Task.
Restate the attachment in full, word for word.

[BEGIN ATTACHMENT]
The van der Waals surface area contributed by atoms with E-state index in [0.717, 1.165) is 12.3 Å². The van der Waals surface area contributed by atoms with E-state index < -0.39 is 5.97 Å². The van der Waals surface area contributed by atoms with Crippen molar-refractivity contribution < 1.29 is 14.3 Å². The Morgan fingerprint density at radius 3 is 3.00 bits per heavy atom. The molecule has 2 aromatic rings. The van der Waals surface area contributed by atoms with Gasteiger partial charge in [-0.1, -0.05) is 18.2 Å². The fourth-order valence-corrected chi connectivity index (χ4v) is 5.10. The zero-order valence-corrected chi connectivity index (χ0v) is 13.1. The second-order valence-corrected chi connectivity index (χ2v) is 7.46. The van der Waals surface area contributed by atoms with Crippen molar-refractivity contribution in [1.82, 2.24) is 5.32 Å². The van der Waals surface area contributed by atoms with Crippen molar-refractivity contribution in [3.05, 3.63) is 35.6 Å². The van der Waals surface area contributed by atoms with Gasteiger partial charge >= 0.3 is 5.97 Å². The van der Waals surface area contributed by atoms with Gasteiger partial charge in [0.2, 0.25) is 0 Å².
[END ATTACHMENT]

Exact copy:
The van der Waals surface area contributed by atoms with E-state index in [0.717, 1.165) is 12.3 Å². The van der Waals surface area contributed by atoms with E-state index < -0.39 is 5.97 Å². The van der Waals surface area contributed by atoms with Crippen molar-refractivity contribution < 1.29 is 14.3 Å². The Morgan fingerprint density at radius 3 is 3.00 bits per heavy atom. The molecule has 2 aromatic rings. The van der Waals surface area contributed by atoms with Gasteiger partial charge in [-0.1, -0.05) is 18.2 Å². The fourth-order valence-corrected chi connectivity index (χ4v) is 5.10. The zero-order valence-corrected chi connectivity index (χ0v) is 13.1. The second-order valence-corrected chi connectivity index (χ2v) is 7.46. The van der Waals surface area contributed by atoms with Crippen molar-refractivity contribution in [1.82, 2.24) is 5.32 Å². The van der Waals surface area contributed by atoms with Crippen molar-refractivity contribution in [3.05, 3.63) is 35.6 Å². The van der Waals surface area contributed by atoms with Gasteiger partial charge >= 0.3 is 5.97 Å². The van der Waals surface area contributed by atoms with Gasteiger partial charge in [0.2, 0.25) is 0 Å².